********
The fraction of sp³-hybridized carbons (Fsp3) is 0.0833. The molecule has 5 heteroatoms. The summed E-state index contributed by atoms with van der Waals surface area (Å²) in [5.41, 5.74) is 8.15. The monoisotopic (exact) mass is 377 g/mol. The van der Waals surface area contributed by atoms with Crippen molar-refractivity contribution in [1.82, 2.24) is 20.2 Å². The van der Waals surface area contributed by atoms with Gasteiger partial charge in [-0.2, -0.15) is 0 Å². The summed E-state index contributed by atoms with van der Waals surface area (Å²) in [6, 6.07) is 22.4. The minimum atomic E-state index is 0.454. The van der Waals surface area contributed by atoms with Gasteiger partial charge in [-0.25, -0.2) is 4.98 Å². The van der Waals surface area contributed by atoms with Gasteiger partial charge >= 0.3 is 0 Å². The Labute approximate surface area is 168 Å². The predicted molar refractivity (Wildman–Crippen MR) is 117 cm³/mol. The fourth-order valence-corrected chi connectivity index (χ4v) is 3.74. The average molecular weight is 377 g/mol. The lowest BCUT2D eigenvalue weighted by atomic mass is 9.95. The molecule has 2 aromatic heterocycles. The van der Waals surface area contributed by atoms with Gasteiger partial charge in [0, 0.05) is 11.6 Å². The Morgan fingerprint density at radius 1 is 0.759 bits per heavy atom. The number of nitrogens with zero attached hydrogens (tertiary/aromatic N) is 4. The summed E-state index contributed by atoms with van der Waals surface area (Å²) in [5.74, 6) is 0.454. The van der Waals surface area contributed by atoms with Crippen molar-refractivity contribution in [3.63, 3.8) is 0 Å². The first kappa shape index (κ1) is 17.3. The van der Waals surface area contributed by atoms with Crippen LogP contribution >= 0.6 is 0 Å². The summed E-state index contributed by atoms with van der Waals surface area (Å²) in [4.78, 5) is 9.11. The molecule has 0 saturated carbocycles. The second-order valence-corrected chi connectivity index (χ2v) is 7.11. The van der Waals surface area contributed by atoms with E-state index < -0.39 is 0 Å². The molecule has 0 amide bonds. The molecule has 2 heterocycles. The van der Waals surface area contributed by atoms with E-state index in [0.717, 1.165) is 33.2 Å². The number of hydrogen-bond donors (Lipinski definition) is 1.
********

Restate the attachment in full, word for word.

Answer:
The fraction of sp³-hybridized carbons (Fsp3) is 0.0833. The molecule has 5 heteroatoms. The summed E-state index contributed by atoms with van der Waals surface area (Å²) in [5.41, 5.74) is 8.15. The monoisotopic (exact) mass is 377 g/mol. The van der Waals surface area contributed by atoms with Crippen molar-refractivity contribution in [1.82, 2.24) is 20.2 Å². The van der Waals surface area contributed by atoms with Gasteiger partial charge in [-0.2, -0.15) is 0 Å². The summed E-state index contributed by atoms with van der Waals surface area (Å²) in [6, 6.07) is 22.4. The minimum atomic E-state index is 0.454. The van der Waals surface area contributed by atoms with Gasteiger partial charge in [-0.25, -0.2) is 4.98 Å². The van der Waals surface area contributed by atoms with Gasteiger partial charge >= 0.3 is 0 Å². The Labute approximate surface area is 168 Å². The predicted molar refractivity (Wildman–Crippen MR) is 117 cm³/mol. The fourth-order valence-corrected chi connectivity index (χ4v) is 3.74. The average molecular weight is 377 g/mol. The lowest BCUT2D eigenvalue weighted by atomic mass is 9.95. The molecule has 2 aromatic heterocycles. The van der Waals surface area contributed by atoms with Gasteiger partial charge in [0, 0.05) is 11.6 Å². The Morgan fingerprint density at radius 1 is 0.759 bits per heavy atom. The number of nitrogens with zero attached hydrogens (tertiary/aromatic N) is 4. The summed E-state index contributed by atoms with van der Waals surface area (Å²) in [5.74, 6) is 0.454. The van der Waals surface area contributed by atoms with Crippen molar-refractivity contribution in [3.63, 3.8) is 0 Å². The first kappa shape index (κ1) is 17.3. The van der Waals surface area contributed by atoms with Crippen LogP contribution >= 0.6 is 0 Å². The summed E-state index contributed by atoms with van der Waals surface area (Å²) in [4.78, 5) is 9.11. The molecule has 0 saturated carbocycles. The second-order valence-corrected chi connectivity index (χ2v) is 7.11. The van der Waals surface area contributed by atoms with E-state index < -0.39 is 0 Å². The molecule has 0 amide bonds. The molecule has 2 heterocycles. The van der Waals surface area contributed by atoms with E-state index in [0.717, 1.165) is 33.2 Å². The number of hydrogen-bond donors (Lipinski definition) is 1.